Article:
|Nepalese remember Bhattarai for his anti-corruption stand which boosted his popularity [EPA]
Krishna Prasad Bhattarai's, the Nepalese former prime minister who led a popular movement to restore multiparty democracy in 1990, has died.
Dr Bharat Rawat, Bhattarai's physician, told journalists on Saturday that the 87-year-old had died in the capital, Katmandu, at midnight on Friday due to multiple organ failure.
He had suffered mainly from kidney problems and had been admitted to a hospital in Katmandu last month with multiple health complaints.
Bhattarai, who spent nearly 14 years in prison for opposing the autocratic system imposed in the country in 1960, served as prime minister of the Himalayan nation twice, first in 1990 and again in 1999.
After the restoration of multiparty democracy in 1990 following his campaigning, Bhattarai was appointed prime minister of an interim government comprising representatives from his Nepali Congress party and several communist parties.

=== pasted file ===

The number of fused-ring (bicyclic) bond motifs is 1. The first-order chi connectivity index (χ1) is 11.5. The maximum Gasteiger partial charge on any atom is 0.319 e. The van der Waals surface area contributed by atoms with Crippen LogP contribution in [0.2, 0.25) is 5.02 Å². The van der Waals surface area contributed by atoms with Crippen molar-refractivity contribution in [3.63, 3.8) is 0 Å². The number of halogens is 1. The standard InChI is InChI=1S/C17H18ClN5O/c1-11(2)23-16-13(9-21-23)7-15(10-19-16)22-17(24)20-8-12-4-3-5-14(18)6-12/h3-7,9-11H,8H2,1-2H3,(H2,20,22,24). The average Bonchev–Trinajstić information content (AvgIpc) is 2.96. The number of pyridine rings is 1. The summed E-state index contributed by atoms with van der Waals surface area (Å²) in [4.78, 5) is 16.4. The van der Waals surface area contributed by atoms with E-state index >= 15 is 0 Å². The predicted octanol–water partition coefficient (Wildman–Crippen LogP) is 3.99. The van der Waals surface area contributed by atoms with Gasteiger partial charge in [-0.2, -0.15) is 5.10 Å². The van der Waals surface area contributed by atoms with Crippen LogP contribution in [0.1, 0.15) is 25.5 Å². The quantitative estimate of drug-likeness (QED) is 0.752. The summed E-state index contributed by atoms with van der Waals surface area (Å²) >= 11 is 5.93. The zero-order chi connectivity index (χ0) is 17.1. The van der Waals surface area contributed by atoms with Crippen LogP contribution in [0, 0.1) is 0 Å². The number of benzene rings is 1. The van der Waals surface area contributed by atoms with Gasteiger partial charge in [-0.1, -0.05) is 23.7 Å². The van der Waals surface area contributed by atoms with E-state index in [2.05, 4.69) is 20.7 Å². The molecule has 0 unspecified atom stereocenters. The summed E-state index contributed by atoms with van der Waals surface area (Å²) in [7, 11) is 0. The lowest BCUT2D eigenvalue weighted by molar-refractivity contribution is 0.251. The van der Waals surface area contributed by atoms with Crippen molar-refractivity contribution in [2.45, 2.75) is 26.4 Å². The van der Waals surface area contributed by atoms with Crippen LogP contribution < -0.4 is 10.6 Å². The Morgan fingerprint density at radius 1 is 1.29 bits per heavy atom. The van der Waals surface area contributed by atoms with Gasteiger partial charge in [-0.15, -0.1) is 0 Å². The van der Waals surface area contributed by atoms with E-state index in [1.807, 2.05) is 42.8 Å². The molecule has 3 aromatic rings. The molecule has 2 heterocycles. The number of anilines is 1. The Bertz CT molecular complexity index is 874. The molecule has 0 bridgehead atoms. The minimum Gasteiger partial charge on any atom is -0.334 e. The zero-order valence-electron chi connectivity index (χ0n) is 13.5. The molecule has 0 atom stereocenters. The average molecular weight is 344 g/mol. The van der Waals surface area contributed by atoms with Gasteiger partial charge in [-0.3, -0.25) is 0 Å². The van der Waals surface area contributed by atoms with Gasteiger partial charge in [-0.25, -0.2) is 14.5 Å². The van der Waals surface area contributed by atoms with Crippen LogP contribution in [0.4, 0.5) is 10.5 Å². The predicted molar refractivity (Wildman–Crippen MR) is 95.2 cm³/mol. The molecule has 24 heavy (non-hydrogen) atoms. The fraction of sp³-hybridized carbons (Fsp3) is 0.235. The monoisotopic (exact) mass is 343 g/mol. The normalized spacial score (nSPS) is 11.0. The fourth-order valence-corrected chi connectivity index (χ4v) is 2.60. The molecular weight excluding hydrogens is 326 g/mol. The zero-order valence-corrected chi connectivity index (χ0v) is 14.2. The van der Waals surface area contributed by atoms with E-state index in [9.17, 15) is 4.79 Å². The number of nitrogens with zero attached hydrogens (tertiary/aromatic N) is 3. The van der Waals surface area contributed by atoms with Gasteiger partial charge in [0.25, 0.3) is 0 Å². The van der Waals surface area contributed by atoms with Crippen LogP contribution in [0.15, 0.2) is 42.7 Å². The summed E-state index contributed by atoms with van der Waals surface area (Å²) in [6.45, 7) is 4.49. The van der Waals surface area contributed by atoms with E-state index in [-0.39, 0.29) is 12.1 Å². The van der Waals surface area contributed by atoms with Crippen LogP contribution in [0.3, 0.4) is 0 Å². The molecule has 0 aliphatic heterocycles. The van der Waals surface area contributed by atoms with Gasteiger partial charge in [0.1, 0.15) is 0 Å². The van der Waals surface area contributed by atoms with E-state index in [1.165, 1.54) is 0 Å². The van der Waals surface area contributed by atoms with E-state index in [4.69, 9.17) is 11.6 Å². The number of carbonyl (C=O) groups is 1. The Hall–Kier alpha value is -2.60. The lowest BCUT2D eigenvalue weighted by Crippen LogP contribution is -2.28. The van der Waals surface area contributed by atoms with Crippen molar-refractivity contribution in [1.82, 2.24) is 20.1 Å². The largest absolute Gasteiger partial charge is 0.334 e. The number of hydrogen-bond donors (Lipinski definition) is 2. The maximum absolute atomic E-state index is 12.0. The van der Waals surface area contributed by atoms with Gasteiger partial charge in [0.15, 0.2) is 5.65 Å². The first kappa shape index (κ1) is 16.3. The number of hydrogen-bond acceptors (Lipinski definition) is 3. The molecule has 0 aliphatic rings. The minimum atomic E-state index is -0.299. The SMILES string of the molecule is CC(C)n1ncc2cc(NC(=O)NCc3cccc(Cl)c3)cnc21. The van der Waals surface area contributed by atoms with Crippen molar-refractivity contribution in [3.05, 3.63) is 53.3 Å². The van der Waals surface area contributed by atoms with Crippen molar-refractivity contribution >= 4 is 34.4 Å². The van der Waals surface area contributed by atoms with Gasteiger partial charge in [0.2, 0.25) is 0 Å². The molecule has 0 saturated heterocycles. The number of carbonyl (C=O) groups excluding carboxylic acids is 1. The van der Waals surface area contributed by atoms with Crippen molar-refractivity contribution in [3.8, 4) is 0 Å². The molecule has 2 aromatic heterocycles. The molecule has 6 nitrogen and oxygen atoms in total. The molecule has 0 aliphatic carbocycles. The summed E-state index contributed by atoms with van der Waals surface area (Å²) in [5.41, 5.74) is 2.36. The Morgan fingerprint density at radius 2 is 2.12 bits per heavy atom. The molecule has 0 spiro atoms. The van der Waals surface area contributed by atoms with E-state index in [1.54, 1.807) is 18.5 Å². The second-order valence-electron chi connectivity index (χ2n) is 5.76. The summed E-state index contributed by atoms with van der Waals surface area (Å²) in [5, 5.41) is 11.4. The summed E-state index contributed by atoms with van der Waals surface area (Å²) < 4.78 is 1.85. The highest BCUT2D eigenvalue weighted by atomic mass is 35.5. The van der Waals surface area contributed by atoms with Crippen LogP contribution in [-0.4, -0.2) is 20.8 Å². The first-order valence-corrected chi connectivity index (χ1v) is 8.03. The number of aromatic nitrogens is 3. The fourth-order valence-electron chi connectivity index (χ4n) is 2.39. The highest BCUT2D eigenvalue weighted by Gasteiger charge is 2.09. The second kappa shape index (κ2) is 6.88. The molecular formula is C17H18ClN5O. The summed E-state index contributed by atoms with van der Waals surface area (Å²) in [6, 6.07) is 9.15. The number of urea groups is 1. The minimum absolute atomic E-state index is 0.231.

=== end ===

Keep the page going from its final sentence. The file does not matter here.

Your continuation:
During his nine months in power, he conducted Nepal's first free elections in 30 years and enforced a new constitution that guaranteed democratic rights in the country.
In 1999, he again became prime minister after the Nepali Congress party won elections. But feuds in the faction-ridden party forced him to step down after just nine months in power.
As premier, Bhattarai made official visits to India, Japan and the United Kingdom, and led the Nepalese delegation to the meeting of the South Asian Regional Co-operation in 1991 in the Maldives.
His strict anti-corruption drive gave him the image of a clean politician while his anti-nepotism stand also helped him gain popularity among the public.